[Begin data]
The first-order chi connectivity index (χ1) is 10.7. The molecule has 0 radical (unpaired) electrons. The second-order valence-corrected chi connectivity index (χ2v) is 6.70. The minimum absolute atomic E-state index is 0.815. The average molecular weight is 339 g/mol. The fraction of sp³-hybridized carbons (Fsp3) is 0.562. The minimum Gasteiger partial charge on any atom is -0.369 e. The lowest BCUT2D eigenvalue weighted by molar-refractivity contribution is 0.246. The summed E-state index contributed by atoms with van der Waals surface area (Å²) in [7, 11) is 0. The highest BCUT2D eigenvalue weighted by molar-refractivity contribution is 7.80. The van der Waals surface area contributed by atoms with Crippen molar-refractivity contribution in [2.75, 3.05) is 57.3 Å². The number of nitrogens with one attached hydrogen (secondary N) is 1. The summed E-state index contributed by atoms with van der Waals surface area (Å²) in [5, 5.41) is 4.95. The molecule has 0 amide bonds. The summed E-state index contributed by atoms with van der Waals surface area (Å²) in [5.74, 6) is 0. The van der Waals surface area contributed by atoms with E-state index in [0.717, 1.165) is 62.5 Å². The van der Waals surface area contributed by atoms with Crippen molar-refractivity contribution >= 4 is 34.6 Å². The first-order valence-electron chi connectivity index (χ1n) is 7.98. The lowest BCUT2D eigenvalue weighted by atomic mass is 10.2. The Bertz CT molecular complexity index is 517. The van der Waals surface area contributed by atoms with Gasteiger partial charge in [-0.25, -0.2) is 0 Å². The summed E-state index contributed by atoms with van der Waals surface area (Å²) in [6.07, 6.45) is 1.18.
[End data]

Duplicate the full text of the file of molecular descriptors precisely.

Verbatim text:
The first-order chi connectivity index (χ1) is 10.7. The molecule has 0 radical (unpaired) electrons. The second-order valence-corrected chi connectivity index (χ2v) is 6.70. The minimum absolute atomic E-state index is 0.815. The average molecular weight is 339 g/mol. The fraction of sp³-hybridized carbons (Fsp3) is 0.562. The minimum Gasteiger partial charge on any atom is -0.369 e. The lowest BCUT2D eigenvalue weighted by molar-refractivity contribution is 0.246. The summed E-state index contributed by atoms with van der Waals surface area (Å²) in [7, 11) is 0. The highest BCUT2D eigenvalue weighted by molar-refractivity contribution is 7.80. The van der Waals surface area contributed by atoms with Crippen molar-refractivity contribution in [2.75, 3.05) is 57.3 Å². The number of nitrogens with one attached hydrogen (secondary N) is 1. The summed E-state index contributed by atoms with van der Waals surface area (Å²) in [5, 5.41) is 4.95. The molecule has 0 amide bonds. The summed E-state index contributed by atoms with van der Waals surface area (Å²) in [5.74, 6) is 0. The van der Waals surface area contributed by atoms with E-state index in [0.717, 1.165) is 62.5 Å². The van der Waals surface area contributed by atoms with Crippen molar-refractivity contribution >= 4 is 34.6 Å². The first-order valence-electron chi connectivity index (χ1n) is 7.98. The lowest BCUT2D eigenvalue weighted by atomic mass is 10.2. The Bertz CT molecular complexity index is 517. The van der Waals surface area contributed by atoms with Gasteiger partial charge in [-0.25, -0.2) is 0 Å². The summed E-state index contributed by atoms with van der Waals surface area (Å²) in [6.07, 6.45) is 1.18.